Beyond the customer service, Martin emphasized the local products available at the store. From Vegetable Kingdom in Beaufort to Maurice’s BBQ out of Columbia to Your Mom’s Bloody Mary Mix out of Hilton Head, he’s always looking for local winners. The latest: a kettle corn popcorn made my a local firefighter that Martin can’t keep on the shelves.

Martin also worked to develop a couple of condiment private-label brands, Taste of the Carolinas and Hilton Head Kitchens – made by a Georgia supplier specifically for the Coligny Plaza store.

And he got involved in the community – hiring as many kids as he could, many who have made the 30-year ride with him. While the family does little advertising, they sponsor local events as much as possible. He worked with the Shelter Cove Pig to start a “bagging for tips” program to support Hilton Head Island High School athletics, and it has pumped more than $80,000 into the program over the last five years. (It will continue even as the other Pig closed its doors)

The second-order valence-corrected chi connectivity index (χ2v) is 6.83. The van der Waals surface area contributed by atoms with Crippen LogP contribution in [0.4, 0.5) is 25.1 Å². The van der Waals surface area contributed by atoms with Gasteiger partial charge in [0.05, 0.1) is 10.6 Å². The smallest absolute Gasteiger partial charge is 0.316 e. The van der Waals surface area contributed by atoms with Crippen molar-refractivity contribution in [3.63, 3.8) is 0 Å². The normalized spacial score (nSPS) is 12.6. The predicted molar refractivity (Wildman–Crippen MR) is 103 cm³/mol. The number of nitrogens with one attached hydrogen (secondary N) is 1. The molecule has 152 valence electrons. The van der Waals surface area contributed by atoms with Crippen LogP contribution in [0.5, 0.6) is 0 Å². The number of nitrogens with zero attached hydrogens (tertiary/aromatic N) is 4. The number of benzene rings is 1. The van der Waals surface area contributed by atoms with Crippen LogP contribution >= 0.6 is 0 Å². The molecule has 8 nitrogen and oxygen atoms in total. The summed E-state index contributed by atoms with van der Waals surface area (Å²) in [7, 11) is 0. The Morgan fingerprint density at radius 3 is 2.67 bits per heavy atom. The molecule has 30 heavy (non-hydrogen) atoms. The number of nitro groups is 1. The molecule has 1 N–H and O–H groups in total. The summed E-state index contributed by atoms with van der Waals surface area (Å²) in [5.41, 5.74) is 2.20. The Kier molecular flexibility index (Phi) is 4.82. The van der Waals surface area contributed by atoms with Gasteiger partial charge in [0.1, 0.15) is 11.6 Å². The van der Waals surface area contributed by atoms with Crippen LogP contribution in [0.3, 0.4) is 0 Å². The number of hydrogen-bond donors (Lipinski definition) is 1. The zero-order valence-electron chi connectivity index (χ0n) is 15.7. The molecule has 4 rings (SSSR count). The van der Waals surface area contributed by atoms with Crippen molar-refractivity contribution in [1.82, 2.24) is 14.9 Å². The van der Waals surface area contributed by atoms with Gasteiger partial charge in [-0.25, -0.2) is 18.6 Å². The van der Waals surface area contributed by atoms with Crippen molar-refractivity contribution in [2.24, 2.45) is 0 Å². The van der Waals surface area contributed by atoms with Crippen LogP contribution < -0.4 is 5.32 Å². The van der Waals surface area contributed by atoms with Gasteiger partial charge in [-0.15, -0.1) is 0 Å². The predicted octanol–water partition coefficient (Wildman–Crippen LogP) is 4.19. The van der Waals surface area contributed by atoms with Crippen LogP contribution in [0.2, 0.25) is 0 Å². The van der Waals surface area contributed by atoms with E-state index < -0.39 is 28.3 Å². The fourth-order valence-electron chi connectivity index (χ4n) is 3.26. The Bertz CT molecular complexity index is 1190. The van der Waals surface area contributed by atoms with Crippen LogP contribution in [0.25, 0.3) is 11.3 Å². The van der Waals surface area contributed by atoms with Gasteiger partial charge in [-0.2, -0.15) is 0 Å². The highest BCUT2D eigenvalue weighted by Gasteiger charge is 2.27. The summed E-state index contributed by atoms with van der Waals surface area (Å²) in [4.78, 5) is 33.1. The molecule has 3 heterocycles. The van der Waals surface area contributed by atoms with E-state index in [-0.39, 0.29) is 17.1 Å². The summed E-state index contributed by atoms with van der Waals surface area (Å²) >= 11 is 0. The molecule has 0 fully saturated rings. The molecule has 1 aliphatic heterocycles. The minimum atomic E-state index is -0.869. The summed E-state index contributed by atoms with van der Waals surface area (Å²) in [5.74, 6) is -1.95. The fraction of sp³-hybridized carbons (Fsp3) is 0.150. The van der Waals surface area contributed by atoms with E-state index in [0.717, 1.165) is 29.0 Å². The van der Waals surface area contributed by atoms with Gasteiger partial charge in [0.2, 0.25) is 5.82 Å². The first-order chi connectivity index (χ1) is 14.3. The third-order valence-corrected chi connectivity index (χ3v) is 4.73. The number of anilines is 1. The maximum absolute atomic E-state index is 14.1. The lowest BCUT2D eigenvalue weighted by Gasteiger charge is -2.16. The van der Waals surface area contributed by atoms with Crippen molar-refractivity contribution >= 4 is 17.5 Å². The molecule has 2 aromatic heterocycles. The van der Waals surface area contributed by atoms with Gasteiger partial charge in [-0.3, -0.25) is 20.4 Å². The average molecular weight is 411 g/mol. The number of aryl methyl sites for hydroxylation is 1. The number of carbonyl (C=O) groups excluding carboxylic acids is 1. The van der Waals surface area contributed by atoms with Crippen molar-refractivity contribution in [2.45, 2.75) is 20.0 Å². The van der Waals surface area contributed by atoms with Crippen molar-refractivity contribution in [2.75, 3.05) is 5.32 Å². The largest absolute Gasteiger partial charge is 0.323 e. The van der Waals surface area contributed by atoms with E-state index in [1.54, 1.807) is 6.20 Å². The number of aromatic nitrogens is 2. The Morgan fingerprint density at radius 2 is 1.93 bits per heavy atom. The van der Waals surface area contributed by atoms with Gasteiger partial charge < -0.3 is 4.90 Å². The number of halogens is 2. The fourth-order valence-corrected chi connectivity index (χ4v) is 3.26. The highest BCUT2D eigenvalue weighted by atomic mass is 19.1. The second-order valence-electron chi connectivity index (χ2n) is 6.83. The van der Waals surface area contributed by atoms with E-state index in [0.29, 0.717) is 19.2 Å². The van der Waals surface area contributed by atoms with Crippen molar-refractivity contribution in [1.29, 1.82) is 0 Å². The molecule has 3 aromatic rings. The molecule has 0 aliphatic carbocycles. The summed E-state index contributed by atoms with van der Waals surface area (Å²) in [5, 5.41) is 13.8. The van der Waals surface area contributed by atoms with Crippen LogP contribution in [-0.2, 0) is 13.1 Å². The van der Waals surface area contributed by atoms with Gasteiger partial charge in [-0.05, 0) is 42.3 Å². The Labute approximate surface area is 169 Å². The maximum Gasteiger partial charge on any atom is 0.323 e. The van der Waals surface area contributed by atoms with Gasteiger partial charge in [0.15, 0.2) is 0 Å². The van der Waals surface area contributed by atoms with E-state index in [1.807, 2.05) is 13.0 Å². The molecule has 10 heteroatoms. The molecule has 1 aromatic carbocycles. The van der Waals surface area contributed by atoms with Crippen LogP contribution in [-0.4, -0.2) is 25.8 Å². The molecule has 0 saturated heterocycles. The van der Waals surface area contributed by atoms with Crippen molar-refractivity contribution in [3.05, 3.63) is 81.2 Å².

Then there’s the seafood. Martin quickly realized this could become the store’s calling card.

He and his father developed two key relationships with century-old Matthews Seafood out of Savannah and with Sea Eagle Market in Beaufort. Whereas the “big boys” are offering frozen and farm-raised products like shrimp, Martin’s product is coming right out of local waters.

“I have vacationers who come in every year telling me it’s the best black grouper they’ve ever had,” he said. “Folks come into town and salivate every day, coming in to get some local shrimp steamed and seasoned with Old Bay. You can’t beat that. They know this stuff hasn’t been sitting in a freezer for months. We just wouldn’t do it.

“We were one of the first to sell it in a store in the mid-‘70s, before then it was just being peddled on the streets. Come 1987, it really became clear that seafood was the difference maker for us.”

Now, Martin is taking that commitment a step beyond. He is working with Sea Eagle’s Craig Reeves and a group of local investors to buy a co-op shrimp boat, which should be operational by next spring.

Coligny-Plaza-Piggly-Wiggly2“It will give us even more control over the product,” he said. “You won’t see me driving the boat, but it’s a cool thing. To be able to vouch personally for it coming out of the water … I can’t wait.”